These Are The 15 Biggest Cruise Ships In The World
Would you go on a cruise on any of these ships?
When Symphony of the Seas, an 18-deck cruise ship measuring longer than a nuclear-powered aircraft carrier, sailed out of port for the very first time this April, it smashed yet another size record in the cruise industry.
But the current largest passenger ship in the world is hardly one of a kind.
Her slightly smaller sister ships — the Harmony of the Seas, the Allure of the Seas and the Oasis of the Seas — each held the honor of this title at the time of their launch, only to be dethroned shortly after in what seems like an endless race to build ever larger cruise ships.
If the names of these four floating cities sound similar, it’s not by coincidence.
“Most of the largest ships in the world are sister ships. A family of ships, such as Royal Caribbean’s Oasis class, to which the Symphony belongs, are built according to the same specifications and with only minor differences between them,” explains Colleen McDaniel, senior executive editor at Cruise Critic, a leading publication specializing in cruises.
“It is a successful formula that has been scaled up,” McDaniel adds.
The reason that they’ve become so gigantic, says McDaniel, is not only to accommodate more passengers, but also to stuff them with added extras such as water shows to keep everyone distracted.
“These ships are really packed with activities,” she says.
So what are the largest cruise ships plying the planet’s waters today? Here’s our guide to the 15 biggest cruise ships in the world today for your travel pleasure:
1. Symphony of the Seas
As you’d expect from the largest cruise ship in the world, everything about the Symphony of the Seas is on a large scale. There are 18 decks (of which 16 are for guest use), 22 restaurants, 24 pools, 2,759 cabins, a park with over 20,000 tropical plants.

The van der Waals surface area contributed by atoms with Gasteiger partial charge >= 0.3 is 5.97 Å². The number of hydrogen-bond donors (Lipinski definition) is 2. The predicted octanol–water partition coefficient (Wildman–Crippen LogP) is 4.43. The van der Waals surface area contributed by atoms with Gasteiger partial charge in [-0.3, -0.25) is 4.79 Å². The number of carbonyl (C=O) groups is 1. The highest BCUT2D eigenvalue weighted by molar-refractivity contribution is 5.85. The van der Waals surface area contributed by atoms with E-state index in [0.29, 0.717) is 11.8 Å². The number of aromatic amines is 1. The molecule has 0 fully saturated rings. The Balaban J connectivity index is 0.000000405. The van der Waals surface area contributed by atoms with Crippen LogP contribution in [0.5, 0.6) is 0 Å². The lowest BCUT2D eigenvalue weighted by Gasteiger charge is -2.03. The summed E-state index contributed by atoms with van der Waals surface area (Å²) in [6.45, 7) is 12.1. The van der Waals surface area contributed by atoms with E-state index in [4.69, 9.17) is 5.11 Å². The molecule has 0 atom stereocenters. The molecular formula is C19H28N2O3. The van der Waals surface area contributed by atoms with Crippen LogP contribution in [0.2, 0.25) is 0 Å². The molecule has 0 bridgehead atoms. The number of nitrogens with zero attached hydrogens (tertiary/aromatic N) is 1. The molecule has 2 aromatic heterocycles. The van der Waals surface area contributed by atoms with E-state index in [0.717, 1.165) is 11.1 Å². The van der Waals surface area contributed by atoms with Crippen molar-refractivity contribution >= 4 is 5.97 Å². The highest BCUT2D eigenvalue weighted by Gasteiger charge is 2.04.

Not to mention the world’s tallest water slide at sea.
Like Royal Caribbean’s other Oasis-class ships, Symphony is organized in so-called “neighborhoods,” and contains seven of them.
“These are theme areas that replicate what you can find in cities. People have a feel that there is so much to see and you would need days to really explore what’s in all these different areas,” McDaniel explains.
“Everyone has their favorite neighborhood. They are unique spaces and, despite the large number of people onboard, the flux is managed in a very smart way, you never get the feeling of being in a crowded space.
However, if all goes according to plan, Symphony of the Seas‘ days being the largest ship in the world are already numbered.
The Oasis-class’ fifth ship, which will be even larger, is expected to enter service in 2021.
2. Harmony of the Seas
Harmony of the Seas shares much of the same layout and onboard services and activities as Symphony of the Seas (as do the next two ships on the list.)
The billion-dollar ship has a maximum capacity of 6,687 and measures 1,188 feet.
One of its stand out features is the Ultimate Abyss slide, which transports guest down 10 decks at nine miles per hour.
3. Allure of the Seas
Launched in 2010, the Allure of the Seas boasts 25 dining options, four pools and 10 whirlpools and can accommodate up to 6,687 people.
Measuring 1,187 feet, the Royal Caribbean ship also has a state-of-the-art 1,380-seat theater which offers performances of shows like the Tony award-winning Broadway musical “Chicago.”
Also, due to the Royal Caribbean’s partnership with DreamWorks Entertainment Allure of the Seas and the majority of its sister ships have characters from movies like “Shrek” and “Madagascar” onboard.
4. Oasis of the Seas
Oasis of the Seas is the original ship of the Oasis-class as well as the first to feature the “seven neighborhoods” concept its sister ships have pretty much turned into a standard today.
It set a new capacity record (6,780) at the time of its launch in 2009 and also held the deepest high dive pool ever to sail.
As for onboard entertainment, guests were treated to exclusive performances of Broadway musical “Hairspray.”
5. MSC Meraviglia
MSC Meraviglia is both the first ship on the list not to belong to Royal Caribbean and the first of MSC’s Meraviglia class of ships, which will see an identical sister ship delivered in 2019.
Among the signature features of this vessel, which heads to the United States in 2019, is the exclusive agreement MSC Cruises has with the Cirque du Soleil, which performs onboard 12 times a week.
Fittingly for a ship whose primary area of operations is the Mediterranean, the Meraviglia has its own branch of Eataly, the famous Italian delicatessen chain, and a 262-foot LED Sky Mediterranean-style indoor promenade open 24 hours a day.
6. Quantum of the Seas
Royal Caribbean’s Quantum Class is made of three active ships of equal dimensions, the Quantum of the Seas, the Anthem of the Seas and the Ovation of the Sea, with more ships planned.
Although slightly smaller than Oasis ships, Quantum Class vessels offer a similar experience.
“They all feature great outdoor spaces, promenades and the cruise line’s signature activities. The Quantum Class brought bumper cars and circus school” explains McDaniel.